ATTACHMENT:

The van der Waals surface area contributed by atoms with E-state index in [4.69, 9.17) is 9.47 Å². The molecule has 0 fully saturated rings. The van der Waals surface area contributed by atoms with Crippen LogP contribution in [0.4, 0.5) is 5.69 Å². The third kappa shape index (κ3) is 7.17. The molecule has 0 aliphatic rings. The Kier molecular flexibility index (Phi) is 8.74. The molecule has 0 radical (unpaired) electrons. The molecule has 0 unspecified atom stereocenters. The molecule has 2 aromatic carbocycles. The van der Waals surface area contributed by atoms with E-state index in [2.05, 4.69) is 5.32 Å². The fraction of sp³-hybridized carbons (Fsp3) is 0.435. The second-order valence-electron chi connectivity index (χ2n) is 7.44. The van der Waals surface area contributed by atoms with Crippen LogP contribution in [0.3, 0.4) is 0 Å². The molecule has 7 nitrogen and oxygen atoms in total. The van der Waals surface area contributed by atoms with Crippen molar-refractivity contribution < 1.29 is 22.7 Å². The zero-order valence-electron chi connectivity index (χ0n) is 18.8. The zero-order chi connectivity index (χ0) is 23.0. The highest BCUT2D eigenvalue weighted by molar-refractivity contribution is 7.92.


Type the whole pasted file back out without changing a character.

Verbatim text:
The van der Waals surface area contributed by atoms with E-state index in [4.69, 9.17) is 9.47 Å². The molecule has 0 fully saturated rings. The van der Waals surface area contributed by atoms with Crippen LogP contribution in [0.4, 0.5) is 5.69 Å². The third kappa shape index (κ3) is 7.17. The molecule has 0 aliphatic rings. The Kier molecular flexibility index (Phi) is 8.74. The molecule has 0 radical (unpaired) electrons. The molecule has 0 unspecified atom stereocenters. The molecule has 2 aromatic carbocycles. The van der Waals surface area contributed by atoms with E-state index in [2.05, 4.69) is 5.32 Å². The fraction of sp³-hybridized carbons (Fsp3) is 0.435. The second-order valence-electron chi connectivity index (χ2n) is 7.44. The van der Waals surface area contributed by atoms with Crippen LogP contribution in [0.3, 0.4) is 0 Å². The molecule has 7 nitrogen and oxygen atoms in total. The van der Waals surface area contributed by atoms with Crippen molar-refractivity contribution < 1.29 is 22.7 Å². The zero-order valence-electron chi connectivity index (χ0n) is 18.8. The zero-order chi connectivity index (χ0) is 23.0. The highest BCUT2D eigenvalue weighted by molar-refractivity contribution is 7.92.